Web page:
Variances in case tension also have caused corresponding differences in bullet seating depth, just by a few thousandths of an inch. By using at least a 7X magnifier these variances can be easily viewed. A quick fix is possible though, that being to adjust your bullet seater by small amounts for each round until the mouth of the case is even with the deepest point of the crimping groove. This way you will get a more uniform crimp and thus, more uniform velocities. 

No, the cases were all the same length and Marshall’s bullets are so dead nuts uniform (I measured them) that this variance cannot be attributed to either. In fact, to eliminate the bullets as a variable, I miked them and found them not to vary more than about .0001” in diameter. The lengths and nose to crimp lengths were similarly as uniform. I pay for my Beartooth bullets and wait for delivery just like the rest of you, but my tests clearly reveal they are worth it. 

Vihtavuori Powder 

Vihtavuori’s N-110 is a small grain extruded powder. It meters easily through a quality powder measure and has a little quicker burn rate than H-110 or WW 296. It appears to have a little slower burn rate than AA 9. It is very clean burning and does not leave the extensive carbon fouling behind like ball powders do. Although my testing was done with the .44 magnum, data for other calibers can be found at Vihtavuori’s website http://www.vihtavuori.fi/vihtavuori/index.html. Additionally, Freedom Arms lists load data for N-110 for the .454 Casull on their website.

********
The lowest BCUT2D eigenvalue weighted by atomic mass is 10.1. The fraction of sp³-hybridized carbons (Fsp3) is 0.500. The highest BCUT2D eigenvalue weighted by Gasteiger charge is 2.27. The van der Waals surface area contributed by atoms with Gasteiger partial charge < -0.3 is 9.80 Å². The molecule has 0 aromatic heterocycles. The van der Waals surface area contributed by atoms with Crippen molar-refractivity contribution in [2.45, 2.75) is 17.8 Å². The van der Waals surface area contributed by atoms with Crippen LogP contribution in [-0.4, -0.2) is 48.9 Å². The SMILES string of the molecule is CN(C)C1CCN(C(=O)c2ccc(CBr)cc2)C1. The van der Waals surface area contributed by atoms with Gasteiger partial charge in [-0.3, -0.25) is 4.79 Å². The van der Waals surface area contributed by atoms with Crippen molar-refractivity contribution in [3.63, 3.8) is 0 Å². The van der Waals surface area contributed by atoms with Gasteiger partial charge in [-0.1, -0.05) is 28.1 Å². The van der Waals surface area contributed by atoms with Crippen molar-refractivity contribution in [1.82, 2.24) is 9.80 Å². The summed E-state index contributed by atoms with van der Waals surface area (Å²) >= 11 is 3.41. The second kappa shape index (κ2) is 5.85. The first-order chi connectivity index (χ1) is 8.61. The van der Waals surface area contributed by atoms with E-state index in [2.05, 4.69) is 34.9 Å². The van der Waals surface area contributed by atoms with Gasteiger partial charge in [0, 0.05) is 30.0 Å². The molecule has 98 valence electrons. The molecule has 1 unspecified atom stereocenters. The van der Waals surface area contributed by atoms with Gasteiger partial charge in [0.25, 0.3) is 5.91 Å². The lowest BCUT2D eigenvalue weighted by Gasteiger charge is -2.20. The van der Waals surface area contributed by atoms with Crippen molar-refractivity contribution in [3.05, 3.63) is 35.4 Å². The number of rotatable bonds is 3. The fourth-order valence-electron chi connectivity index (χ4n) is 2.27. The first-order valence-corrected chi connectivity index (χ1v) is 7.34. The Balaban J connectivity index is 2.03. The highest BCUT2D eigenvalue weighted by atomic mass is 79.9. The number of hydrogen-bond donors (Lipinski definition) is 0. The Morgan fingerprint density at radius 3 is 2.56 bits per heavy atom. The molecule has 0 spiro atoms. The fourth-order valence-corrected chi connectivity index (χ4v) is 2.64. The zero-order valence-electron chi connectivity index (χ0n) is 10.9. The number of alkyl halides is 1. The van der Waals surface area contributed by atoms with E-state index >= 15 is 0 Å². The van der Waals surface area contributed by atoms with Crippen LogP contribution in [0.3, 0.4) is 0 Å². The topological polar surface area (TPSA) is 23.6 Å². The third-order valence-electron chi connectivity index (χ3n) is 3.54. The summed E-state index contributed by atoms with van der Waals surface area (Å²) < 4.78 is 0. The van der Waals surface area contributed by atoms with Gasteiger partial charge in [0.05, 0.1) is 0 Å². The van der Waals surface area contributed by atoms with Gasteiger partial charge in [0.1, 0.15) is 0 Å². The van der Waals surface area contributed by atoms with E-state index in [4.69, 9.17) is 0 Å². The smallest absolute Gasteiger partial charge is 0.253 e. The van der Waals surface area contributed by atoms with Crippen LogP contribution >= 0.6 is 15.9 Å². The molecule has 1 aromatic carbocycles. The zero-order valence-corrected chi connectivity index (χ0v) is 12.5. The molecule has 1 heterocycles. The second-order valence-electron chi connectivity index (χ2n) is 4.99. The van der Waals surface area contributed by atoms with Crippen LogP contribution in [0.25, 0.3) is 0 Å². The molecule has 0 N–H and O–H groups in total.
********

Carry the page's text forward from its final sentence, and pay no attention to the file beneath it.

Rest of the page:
My tests indicate that VV N-110 powder likes heavier bullets; that is when you are shooting hard cast lead bullets like Beartooth’s. It seeming prefers hotter primers for better ignition. When I switched from Federal 155 magnum pistols primers to Winchester’s WLP, I got instant vertical with the existing loads. The WLP primers required more powder to get more consistent ignition, as reflected in the accompanying charts.  

Energy Leaks 

Upon changing from the S&W to the Freedom Arms revolver, beside the increase in velocity, I noticed some signs indicating high pressures. These included flattened and cratered primers, although the cases themselves have never experienced sticky extraction. These high-pressure indicators were not present when firing these rounds from the S&W. This leads me to believe that the avenues for energy leaks in the S&W, including a .006” barrel/cylinder gap instead of almost none in the FA, lowered the pressures into a safer zone. This is not meant to slam the S&W since swing out cylinder revolvers need at least .006” barrel/cylinder gap to function properly. Further, the FA revolver was built to operate at the high pressures of the .454 Casull, so this matter is of less consequence for those FA shooters. However, this point is mentioned here to emphasize the need to gradually work up handloads for a particular firearm, rather than arbitrarily used top-end published data. 

 

300-Grain Bullet Differences 

There was a greater difference in velocity between Beartooth lead bullets and copper jacketed bullets with the heavier bullets weights. Top end loads in the 240-grain range were just about identical in velocity. But when the 300-grain bullets were compared the difference jumped to almost 300 feet per second, at least with the Vihtavuori N-110 powder. 

The following charts demonstrate the differences in velocity between the Beartooth hard cast lead 300-grain bullet and the copper jacketed Hornady 300 grain XTP bullet. The difference in velocity with Vihtavuori powder loaded to near maximum pressures are dramatic. The lower friction coefficient of the lead bullet lowers pressures, allows for more powder and then a corresponding higher velocity. In my tests, the Beartooth lead bullets were also more accurate. 

Cartridge Overall Length 

Beartooth 300-Grain LMN DCG 1.710”

Beartooth 300-grain WFN  1.600”

Hornady 300-grain XTP  1,717” (seated to lower cannelure) 

Bullet

Powder

Average Velocity

Extreme Spread

Standard Deviation